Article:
Domestic Violence On The Increase In Lagos – Kazeem
A Lagos lawyer, Udeme Odibi, who allegedly stabbed her husband, Otike Odibi, who also happens to be a lawyer to death, has been revealed will be prosecuted by the Lagos State Government.
Adeniji Kazeem, the state Attorney General and Commissioner for Justice, who is also the Chairman of Domestic and Sexual Violence Response Team, stated this on Monday.
He stated that Udeme Odibi would stand trial before the High Court of Lagos State for the murder of her husband and mutilation of his corpse.
Recall that Naija News had earlier reported that the female lawyer stabbed her husband to death over a disagreement and cut off his private part, thereafter stabbing herself.
Speaking on the Directorate of Public Prosecutions’ legal advice on Odibi, Kazeem said facts available in the file showed that the suspect, subsequent to her stabbing her husband, also mutilated his corpse by cutting his genitals.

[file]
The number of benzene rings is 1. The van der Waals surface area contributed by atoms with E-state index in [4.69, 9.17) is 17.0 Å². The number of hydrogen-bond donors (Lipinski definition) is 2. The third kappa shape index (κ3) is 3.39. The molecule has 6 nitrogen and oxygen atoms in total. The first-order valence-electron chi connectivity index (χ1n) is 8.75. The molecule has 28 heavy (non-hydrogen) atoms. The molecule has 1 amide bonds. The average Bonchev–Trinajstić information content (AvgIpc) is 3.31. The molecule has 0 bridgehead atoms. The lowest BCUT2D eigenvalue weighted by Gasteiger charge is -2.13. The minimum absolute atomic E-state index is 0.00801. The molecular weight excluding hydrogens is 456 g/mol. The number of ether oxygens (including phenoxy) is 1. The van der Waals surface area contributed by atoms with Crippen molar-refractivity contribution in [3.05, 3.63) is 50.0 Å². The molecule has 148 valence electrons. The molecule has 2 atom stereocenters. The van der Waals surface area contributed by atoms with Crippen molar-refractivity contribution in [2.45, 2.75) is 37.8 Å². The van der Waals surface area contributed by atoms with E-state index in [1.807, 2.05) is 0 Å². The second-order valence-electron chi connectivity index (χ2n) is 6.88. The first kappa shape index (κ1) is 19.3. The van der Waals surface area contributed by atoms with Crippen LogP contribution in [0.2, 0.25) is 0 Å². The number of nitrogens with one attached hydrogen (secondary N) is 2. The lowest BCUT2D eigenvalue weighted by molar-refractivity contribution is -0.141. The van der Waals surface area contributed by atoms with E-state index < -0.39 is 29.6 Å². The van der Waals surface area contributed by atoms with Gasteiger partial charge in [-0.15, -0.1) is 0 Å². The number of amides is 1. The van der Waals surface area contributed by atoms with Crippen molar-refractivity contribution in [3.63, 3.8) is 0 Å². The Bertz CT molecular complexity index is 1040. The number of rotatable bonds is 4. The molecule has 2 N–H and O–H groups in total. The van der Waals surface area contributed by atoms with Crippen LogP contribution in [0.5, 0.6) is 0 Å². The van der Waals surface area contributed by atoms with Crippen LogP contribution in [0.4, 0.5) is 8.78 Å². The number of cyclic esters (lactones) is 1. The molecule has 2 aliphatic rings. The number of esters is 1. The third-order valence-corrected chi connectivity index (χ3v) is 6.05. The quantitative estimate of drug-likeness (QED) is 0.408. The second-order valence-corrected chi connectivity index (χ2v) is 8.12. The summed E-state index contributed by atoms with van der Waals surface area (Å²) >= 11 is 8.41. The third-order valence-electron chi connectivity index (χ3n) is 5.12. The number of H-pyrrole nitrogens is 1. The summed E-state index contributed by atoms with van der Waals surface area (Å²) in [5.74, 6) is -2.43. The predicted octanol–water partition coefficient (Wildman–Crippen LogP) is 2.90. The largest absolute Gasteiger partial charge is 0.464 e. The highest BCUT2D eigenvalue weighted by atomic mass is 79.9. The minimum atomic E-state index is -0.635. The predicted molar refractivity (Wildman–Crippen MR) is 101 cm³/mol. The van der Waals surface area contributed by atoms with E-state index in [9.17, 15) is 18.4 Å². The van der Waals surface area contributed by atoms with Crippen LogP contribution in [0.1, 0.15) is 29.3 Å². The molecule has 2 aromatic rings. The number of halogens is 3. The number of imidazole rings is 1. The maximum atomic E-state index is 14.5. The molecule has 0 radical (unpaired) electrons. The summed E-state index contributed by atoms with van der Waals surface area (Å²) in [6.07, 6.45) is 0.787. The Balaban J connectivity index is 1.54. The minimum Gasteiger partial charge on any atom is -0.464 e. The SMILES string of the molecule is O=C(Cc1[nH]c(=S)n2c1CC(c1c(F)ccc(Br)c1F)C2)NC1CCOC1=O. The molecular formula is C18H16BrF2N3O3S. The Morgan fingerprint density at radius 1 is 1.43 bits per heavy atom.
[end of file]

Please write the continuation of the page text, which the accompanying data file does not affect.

“The trial of Mrs. Udeme Otike Odibi will commence as soon as the case is assigned to a court by the honourable Chief Judge. This office will ensure expeditious trial of this matter,” he said.
Kazeem, while urging Lagosians to desist from acts of violence, noted that anybody found culpable would be made to face the law.
He said the state government was displeased with the increased rate of domestic violence in the state.
“The Lagos State Government wishes to express dismay at the rising rate of domestic violence in the state. Only last month, a Danish national allegedly killed his wife and child in Lagos State.
“Last week, there was another report of yet another case of a man killing his live-in lover. Lagosians are enjoined to report any case of domestic violence to the police, the Domestic and Sexual Violence Response Team or any other relevant authority to avoid unnecessary loss of lives,” Kazeem said.
The commissioner said the DSVRT had initiated a research that would help the government to understand causes of domestic violence.
Kazeem said residents could report any case of violence by dialing a short code 6820 or 08137960048, while emergency cases could be reported via 112.